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International Trading Co. v. Commissioner of Internal Revenue

March 7, 1960

INTERNATIONAL TRADING CO., PETITIONER-APPELLANT,
v.
COMMISSIONER OF INTERNAL REVENUE, RESPONDENT.



Author: Steckler

STECKLER, District Judge.

This is a petition for review of the decision of the Tax Court of the United States determining deficiencies in the petitioner's income tax for its taxable years ending August 31, 1951, and August 31, 1952.

The issue before this court is whether the Tax Court erred in disallowing a portion of the maintenance expenses and depreciation claimed by the corporate taxpayer under ยง 23(a) (1) (A) and (l) (1) and (2) of the Internal Revenue Code of 1939.*fn1

The Tax Court found and concluded that although certain residential property owned by the corporation at Beaver Lake, Wisconsin, some thirty miles from Milwaukee, may have been used at times for entertaining, in the taxable years ending in 1951, 1952 and 1953, it was maintained primarily for the personal benefit of the stockholders and had little or no business use.

The taxpayer, International Trading Co., is a Wisconsin corporation. In the fiscal years ended in 1948 through 1952, the corporation was engaged in the brewery supply business, and sold containers on a commission basis. The corporation also held real estate and collected rents therefrom. In the years 1950 and 1951, it was also engaged in licensed warehousing. In each of the years involved, the officers of the corporation were Michael Shapiro, Julius Rubin, Bernard Libowsky and Jack LaKam, the latter three being sons-in-law of Michael Shapiro. In the taxable years ending August 31, 1951 and August 31, 1952, all of the stock in the corporation was held in the names of Doris Libowsky, Lillian LaKam and Beatrice Rubin, daughters of Michael Shapiro; Cynthia Libowsky, Nancy Libowsky, Patricia LaKam, Bruce LaKam, David Rubin and Harley Rubin, grandchildren of Michael Shapiro; and by Michael Shapiro, Beatrice Rubin, Lillian LaKam and Doris Libowsky, as trustees of a voting trust for the benefit of the grandchildren of Michael Shapiro.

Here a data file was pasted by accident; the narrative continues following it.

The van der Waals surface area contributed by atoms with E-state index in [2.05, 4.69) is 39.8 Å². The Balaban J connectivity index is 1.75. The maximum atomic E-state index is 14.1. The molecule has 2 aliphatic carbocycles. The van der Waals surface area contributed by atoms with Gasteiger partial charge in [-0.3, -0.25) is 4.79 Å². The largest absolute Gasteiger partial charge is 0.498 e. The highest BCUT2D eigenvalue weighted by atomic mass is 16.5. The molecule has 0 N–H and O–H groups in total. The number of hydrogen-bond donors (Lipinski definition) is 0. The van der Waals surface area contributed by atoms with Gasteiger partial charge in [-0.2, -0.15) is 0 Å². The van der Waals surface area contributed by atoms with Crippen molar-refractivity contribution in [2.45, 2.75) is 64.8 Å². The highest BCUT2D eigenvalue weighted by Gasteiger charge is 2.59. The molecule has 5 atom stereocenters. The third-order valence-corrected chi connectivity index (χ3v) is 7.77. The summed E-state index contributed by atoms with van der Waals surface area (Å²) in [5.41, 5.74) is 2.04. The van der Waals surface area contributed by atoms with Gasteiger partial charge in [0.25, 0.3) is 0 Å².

The parties stipulated in the proceedings before the Tax Court that the Beaver Lake property was purchased by the taxpayer in 1944 for the sum of $23,875.36, but the record shows that the corporation was not organized until May 19, 1946. The buildings on the property were remodeled and new buildings erected, making the property usable for summer residences and entertainment. The costs of additions and improvements prior to August 31, 1952, amounted to $344,953.62, including boating equipment in the amount of $3,082.50, landscaping in the amount of $42,564.66, and furniture and fixtures in the amount of $58,569.46. The property included a large residence consisting of living room and dining room combination, three bedrooms, kitchen, bathroom, two washrooms, and porch; a small house, consisting of two bedrooms, living room, kitchen, and bathroom; one apartment located over a boat house, consisting of two bedrooms, living room, kitchen, breakfast room and bath; one small dwelling house, consisting of four bedrooms, two baths, and a kitchen which had attached to it a community entertainment room with complete facilities for entertaining large groups; and at a lower level of that house, several dressing rooms with showers for guests and a rest room; a guest house capable of accommodating six people; a horse stable with caretaker's loft above; a boat house; a rock garden; a playground; a floodlighted tennis court; and a small screen house.